WPP’s annual report always makes interesting reading, but this year’s tome is even more fascinating than normal given the recent exit of holding company founder and CEO Martin Sorrell.
It also has extra resonance after this week’s announcement that Sorrell will definitely not be retreating quietly into the shadows of retirement. Rather, he is launching a multinational communications services business under the umbrella brand S4 Capital, concentrating on technology, data, and content.
Clearly, there’s a glaring hole in the book that the Sorrell factor would previously have filled in his inimitable and usually entertaining manner. Executive chairman Roberto Quarta merely says the "departure of the group chief executive was, of course, a difficult moment for WPP."
It’s certainly going to be interesting in Cannes in a couple of weeks with Sorrell set to take to the main stage in Le Palais in a non-WPP guise for the first time in several decades. Whatever you think of him, the guy is box office and knows how to play the media game.
But his is the name that dare not be spoken in the substantial WPP document. There is no thank you for decades of service or even acknowledgement of the tremendous contribution Sorrell made to building the holding company and being a global advocate for marketing and advertising in general. No grand finale. No goodbye. That’s a shame.
Quarta notes that the "group chief executive's" departure, much speculated about for years, could have come about through a "planned transition over time" or an "unforeseen event." "We would not have chosen the latter, but that is what happened and we were prepared for it," he claims.
Mark Read and Andrew Scott are now running the business in the interim as joint COOs and external search consultants have been appointed to find a new CEO. Internal and external candidates are under consideration in a process that will be "concluded as quickly as possible," but with "no set timeframe," according to Quarta.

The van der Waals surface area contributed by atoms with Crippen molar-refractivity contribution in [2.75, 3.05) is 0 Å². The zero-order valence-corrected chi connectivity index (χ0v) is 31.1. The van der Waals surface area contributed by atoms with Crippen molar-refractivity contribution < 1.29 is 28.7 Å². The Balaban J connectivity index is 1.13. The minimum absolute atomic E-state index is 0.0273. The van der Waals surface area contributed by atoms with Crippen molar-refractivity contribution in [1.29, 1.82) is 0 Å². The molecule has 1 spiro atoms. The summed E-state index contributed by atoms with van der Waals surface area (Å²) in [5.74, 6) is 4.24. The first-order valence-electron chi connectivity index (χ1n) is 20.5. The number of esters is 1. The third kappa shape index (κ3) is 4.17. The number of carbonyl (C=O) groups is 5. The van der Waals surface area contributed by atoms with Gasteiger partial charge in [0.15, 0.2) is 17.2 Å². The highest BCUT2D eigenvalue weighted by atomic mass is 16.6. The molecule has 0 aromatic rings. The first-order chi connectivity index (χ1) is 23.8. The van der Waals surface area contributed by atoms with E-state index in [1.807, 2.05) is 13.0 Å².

Sorrell’s passion for injecting "horizontality" throughout the group survives in the annual report, with that being named as one of four strategic priorities in 2017. Whether the new CEO retains the passion for that word in 2018 and beyond remains to be seen. You already sense a drawing back, even if just in terms of nomenclature, because the word was so associated with Sorrell.
Elsewhere, WPP’s report shows just five of the holding company’s 44 company leaders are women, with one of those being Burson Cohn & Wolfe CEO Donna Imperato. The group could hardly be described as ethnically diverse either.
A separate montage of WPP’s client team leaders shows 17 of 51 individuals are women; four of 17 country and regional managers are female.
In 2013, 29% of the WPP board was comprised of women, 36% of the non-executive directors. In 2017, this had actually dropped to 25% and 30% respectively. Depressing.
In his chairman’s letter to shareholders, Quarta rightly identifies that the past year has "shone a welcome light on the issue of gender equality within the advertising and marketing services industry," and admits this has been, at times, an "uncomfortable experience for your company."
He claims the board has worked with the executive team to accelerate the development of senior female leaders and monitor the pipeline of female talent. The analysis above suggests there is still a vast amount of work to do on this front.
The company leader reports disappeared from WPP’s annual review this year, as did the glossy photography from the 2016 book, replaced by colorful illustrations.
It all smacks of an organization in transition that is waiting to discover its new face and personality. You can’t help feeling this process needs to conclude sooner rather than later, before the speculation and uncertainty around the group becomes even more febrile than it is now.
WPP's first annual report in 1986 is a charming reminder of the roots of the marketing and communications industry we love so much. It's well worth a read, if just to marvel at the - male-dominated of course - black and white photos of the company leaders at the back of the book. And yes, for a time WPP did manufacture its eponymous wire and plastic products...
It splits out the group's £26.7 million annual revenues into six buckets: graphics and design (30%), incentive and motivation (25%), specialist communications (28%), audiovisual and visual communications (4%), manufacturing (6%), and sales promotion (7%).
Time has marched on inexorably since then.The buzzwords now have evolved to include technology, data, analytics, content, direct, digital, and interactive.
WPP’s next "group CEO" will be responsible for injecting new X factors into a much-changed £15.27 billion holding company divorced from the personality of its iconic founder for the first time.
Making a statement about gender and ethnic diversity in leadership would be an excellent place to start in terms of establishing a dynamic footprint and making a statement about their desired direction of travel.